After being arrested by Laotian police while en route to Thailand in July, Lu Siwei was transported back to China last month, where he is likely to face legal repercussions, a rights group said.
Washington, United States
The United States denounced Wednesday the deportation of a prominent human rights lawyer from Laos to his native China, calling for details on his whereabouts and assurances on the ailing activist’s access to medical care.
Lu Siwei was one of the lawyers appointed by families of a Hong Kong activist group that was intercepted by authorities in 2020 while attempting to flee the city by boat to Taiwan.
But after being arrested by Laotian police while en route to Thailand in July, Lu was transported back to China last month, where he is likely to face legal repercussions, a rights group said.
He is now being held at a detention facility in Sichuan, southwestern China, his family told Amnesty International.
“The United States condemns the forced repatriation of People’s Republic of China (PRC) national and human rights lawyer Lu Siwei to the PRC from Laos, at the request of PRC authorities,” US State Department spokesperson Matthew Miller said in a statement, using China’s official name.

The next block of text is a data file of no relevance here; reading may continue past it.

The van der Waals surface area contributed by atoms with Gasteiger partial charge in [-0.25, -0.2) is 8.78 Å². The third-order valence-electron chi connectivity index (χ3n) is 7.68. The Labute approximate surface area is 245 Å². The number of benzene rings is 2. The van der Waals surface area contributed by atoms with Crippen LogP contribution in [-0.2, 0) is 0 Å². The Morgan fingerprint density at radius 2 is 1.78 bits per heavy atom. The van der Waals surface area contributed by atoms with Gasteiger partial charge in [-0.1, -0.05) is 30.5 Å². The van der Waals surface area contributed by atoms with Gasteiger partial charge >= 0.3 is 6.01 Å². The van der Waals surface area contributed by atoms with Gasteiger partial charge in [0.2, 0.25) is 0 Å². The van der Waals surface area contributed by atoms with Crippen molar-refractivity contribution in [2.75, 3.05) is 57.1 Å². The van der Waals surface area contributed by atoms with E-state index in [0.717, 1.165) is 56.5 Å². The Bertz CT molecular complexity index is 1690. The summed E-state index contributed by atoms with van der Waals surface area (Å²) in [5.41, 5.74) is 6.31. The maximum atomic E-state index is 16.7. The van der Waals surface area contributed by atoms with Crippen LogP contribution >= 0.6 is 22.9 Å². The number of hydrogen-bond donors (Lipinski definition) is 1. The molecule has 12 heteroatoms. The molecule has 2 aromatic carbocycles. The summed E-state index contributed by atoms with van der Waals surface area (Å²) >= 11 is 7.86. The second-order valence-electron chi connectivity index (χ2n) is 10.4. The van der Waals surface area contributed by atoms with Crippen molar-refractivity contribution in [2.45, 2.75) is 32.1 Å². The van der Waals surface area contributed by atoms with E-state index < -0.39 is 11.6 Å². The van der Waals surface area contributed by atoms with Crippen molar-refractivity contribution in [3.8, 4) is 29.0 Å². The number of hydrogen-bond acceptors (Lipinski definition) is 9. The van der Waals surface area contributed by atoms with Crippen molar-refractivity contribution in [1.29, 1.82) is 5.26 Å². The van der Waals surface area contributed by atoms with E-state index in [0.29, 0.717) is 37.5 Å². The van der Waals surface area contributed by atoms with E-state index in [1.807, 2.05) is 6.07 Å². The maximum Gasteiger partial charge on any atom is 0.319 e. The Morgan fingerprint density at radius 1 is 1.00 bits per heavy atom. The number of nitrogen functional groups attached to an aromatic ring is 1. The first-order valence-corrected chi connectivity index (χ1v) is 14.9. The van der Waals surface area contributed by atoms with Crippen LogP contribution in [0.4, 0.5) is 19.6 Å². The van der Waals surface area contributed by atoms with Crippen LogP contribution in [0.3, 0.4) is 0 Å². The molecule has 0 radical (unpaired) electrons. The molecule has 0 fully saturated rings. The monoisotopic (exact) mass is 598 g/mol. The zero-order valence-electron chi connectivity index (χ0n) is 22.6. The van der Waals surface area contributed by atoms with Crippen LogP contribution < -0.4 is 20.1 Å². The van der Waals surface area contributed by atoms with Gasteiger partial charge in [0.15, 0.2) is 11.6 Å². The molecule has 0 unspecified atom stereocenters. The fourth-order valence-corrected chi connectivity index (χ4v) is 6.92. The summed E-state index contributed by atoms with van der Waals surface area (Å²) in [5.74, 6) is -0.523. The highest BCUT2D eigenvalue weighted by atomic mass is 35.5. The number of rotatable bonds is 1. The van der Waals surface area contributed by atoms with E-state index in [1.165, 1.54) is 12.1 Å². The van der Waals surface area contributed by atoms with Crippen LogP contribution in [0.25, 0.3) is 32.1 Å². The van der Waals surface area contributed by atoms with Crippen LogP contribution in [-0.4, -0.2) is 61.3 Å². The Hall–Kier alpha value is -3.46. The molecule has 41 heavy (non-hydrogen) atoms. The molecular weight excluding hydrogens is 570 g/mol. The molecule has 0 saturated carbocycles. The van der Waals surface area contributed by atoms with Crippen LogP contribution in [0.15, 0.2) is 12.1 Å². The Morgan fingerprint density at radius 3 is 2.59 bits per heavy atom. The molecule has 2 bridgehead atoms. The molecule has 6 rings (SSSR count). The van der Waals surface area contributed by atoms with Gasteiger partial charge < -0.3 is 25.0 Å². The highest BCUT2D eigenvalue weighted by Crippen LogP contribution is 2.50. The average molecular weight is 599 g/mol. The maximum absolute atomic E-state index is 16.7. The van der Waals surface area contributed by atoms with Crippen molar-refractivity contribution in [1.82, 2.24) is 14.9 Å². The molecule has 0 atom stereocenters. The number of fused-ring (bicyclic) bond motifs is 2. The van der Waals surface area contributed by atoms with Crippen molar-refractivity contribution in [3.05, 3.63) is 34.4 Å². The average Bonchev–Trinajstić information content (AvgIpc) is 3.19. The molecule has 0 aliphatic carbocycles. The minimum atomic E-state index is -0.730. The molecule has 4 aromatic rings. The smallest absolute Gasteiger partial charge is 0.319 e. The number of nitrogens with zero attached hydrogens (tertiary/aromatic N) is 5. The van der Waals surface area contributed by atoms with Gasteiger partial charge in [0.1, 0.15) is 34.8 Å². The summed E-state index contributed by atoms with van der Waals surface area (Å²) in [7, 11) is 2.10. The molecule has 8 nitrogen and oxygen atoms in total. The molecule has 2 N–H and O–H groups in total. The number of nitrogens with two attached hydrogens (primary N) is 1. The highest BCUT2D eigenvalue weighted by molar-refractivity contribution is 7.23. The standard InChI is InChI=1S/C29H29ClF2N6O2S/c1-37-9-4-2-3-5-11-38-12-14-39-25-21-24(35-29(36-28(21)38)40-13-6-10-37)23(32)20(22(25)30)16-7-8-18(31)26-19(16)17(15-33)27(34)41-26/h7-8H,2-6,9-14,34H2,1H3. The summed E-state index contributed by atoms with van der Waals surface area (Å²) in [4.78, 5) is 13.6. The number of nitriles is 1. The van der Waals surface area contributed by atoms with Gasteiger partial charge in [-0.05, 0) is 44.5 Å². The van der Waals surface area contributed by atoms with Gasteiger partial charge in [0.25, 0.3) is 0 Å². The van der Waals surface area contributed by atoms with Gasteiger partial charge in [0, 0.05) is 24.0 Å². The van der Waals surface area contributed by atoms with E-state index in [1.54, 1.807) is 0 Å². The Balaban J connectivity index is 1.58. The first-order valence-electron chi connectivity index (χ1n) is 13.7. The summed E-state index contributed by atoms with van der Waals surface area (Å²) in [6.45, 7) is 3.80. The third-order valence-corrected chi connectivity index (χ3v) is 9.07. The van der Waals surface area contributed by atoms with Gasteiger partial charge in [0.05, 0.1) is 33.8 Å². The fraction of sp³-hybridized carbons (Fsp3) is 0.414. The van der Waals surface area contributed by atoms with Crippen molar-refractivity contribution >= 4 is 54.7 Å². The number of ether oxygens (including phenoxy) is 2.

“We call on the PRC to confirm Lu’s current location; allow for external verification by independent observers of Lu’s well-being, including access for doctors to treat Lu’s chronic health condition; and enable his access to a lawyer of his choosing.”
Lu and one other human rights lawyer — Ren Quanniu, who also sought to represent members of the “Hong Kong 12” that attempted to escape to Taiwan — had their legal licenses revoked in 2021 by authorities.
Following the large-scale pro-democracy protests in Hong Kong that erupted in 2019, Beijing has cracked down on legal professionals offering activists representation, in a campaign critics have slammed as an attempt to silence dissent.
Mainland authorities accused Lu of “inappropriate remarks on the internet (and) seriously damaging the lawyer industry’s image”.
But Lu told AFP in 2021 that he believed the accusations were “just a cover” and that his decision to take on several sensitive cases had “marked my destiny”.
Beijing has in recent years also stepped up a campaign targeting its critics abroad.
Last year Spain-based NGO Safeguard Defenders said Beijing had set up 54 overseas “police stations” around the world, allegedly to target Communist Party critics and coerce people into returning to China. Beijing has denied the claims.
“Lu’s reported reappearance in a Chinese detention centre is the latest chilling example of the Chinese government’s determination to pursue its critics even beyond China’s borders,” Amnesty International said.